Farmers in the USA have increased their use of pesticides since the introduction of genetically modified crops, according to a new study.
Washington State University professor Charles Benbrook has studied the use of crops that have been genetically modified for resistance to the glyphosate weedkiller, Roundup, produced by US biotech company Monsanto.
Producers of GM crops, such as Monsanto, claim they require less chemicals as plants are engineered to repel crop pests, such as aphids.
But the study, published in the peer-reviewed journal Environmental Sciences Europe, found that the use of herbicides in three GM crops - cotton, soya beans and maize, actually increased in the USA over the past two decades.
Herbicide-tolerant crops worked extremely well in their early years, the study found. But in recent years, so-called "superweeds" have become resistant to glyphosate - Roundup's main active ingredient.
Superweeds such as horseweed, giant ragweed and pigweed are developing resistance to Roundup (glyphosate) and taking over millions of hectares in the USA.
"Resistant weeds have become a major problem for many farmers reliant on GM crops, and are now driving up the volume of herbicide needed each year by about 25%."
Professor Charles Benbrook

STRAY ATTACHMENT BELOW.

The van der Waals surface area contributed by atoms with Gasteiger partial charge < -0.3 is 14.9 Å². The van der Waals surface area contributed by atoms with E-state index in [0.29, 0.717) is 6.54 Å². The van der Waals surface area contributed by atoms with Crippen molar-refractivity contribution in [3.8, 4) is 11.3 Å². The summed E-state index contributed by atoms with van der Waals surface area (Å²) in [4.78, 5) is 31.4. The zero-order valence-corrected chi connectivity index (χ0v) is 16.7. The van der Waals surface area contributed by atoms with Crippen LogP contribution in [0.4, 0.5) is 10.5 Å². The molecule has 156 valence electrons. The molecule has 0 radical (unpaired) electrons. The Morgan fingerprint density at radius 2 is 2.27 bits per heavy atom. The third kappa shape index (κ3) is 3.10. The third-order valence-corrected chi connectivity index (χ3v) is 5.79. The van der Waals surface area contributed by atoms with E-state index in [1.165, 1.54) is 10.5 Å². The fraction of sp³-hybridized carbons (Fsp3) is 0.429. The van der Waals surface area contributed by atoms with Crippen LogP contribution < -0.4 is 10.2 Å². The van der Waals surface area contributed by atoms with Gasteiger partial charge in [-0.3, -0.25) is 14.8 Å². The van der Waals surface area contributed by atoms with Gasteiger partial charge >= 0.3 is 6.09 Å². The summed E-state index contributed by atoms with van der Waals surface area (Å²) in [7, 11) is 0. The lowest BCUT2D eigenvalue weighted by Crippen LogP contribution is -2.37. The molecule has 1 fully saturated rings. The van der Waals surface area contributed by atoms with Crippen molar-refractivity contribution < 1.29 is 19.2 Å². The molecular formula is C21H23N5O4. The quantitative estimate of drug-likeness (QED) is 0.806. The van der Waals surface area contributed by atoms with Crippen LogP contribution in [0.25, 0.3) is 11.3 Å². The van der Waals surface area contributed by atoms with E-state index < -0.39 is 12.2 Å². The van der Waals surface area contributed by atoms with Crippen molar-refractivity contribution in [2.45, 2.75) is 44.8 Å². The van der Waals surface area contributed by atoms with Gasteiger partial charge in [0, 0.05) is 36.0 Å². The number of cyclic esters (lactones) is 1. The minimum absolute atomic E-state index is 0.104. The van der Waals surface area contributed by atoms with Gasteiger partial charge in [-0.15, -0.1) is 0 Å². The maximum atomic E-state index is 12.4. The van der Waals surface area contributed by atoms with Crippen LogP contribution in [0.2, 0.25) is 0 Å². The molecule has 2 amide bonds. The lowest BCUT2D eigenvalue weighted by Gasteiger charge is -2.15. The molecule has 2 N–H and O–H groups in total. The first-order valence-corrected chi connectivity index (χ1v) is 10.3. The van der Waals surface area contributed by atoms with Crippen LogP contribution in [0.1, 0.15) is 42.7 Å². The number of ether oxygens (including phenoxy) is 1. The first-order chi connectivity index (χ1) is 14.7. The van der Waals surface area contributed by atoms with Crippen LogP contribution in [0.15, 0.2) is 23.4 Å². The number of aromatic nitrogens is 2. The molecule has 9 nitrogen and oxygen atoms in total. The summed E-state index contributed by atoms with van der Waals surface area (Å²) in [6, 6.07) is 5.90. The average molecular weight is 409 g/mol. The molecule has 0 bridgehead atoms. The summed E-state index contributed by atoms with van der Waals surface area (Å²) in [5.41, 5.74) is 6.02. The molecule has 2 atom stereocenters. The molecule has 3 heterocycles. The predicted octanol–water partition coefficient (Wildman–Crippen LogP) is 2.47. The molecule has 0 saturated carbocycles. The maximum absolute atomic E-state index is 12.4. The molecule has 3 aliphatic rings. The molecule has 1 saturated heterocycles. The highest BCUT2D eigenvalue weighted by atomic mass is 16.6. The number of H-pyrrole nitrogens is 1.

Since about the year 2000, farmers have used increasing amounts of Roundup and "two or three additional herbicides" to fend off these resistant weeds, said Prof Benbrook.
"Resistant weeds have become a major problem for many farmers reliant on GM crops, and are now driving up the volume of herbicide needed each year by about 25%," he added.
Prof Benbrook estimated the use of GM crops had increased herbicide use by 239 million kg between 1996 and 2011.
Overall, in this period pesticide use in the USA had increased by an estimated 183 million kg, equivalent to 7%, the study found.
The research would appear to undermine claims from biotech companies, such as Monsanto, that GM crops need less chemicals - one of their major selling points.
Farmers in the UK are banned from growing GM crops for commercial use, but two experimental field trials, of GM potatoes and a trial of GM wheat, began in 2012. GM crops do, however, enter Britain mainly as animal feed.
Monsanto has so far not made an official comment on the findings of the study.
More on this topic
See our page on GM crops
Philip Case on G+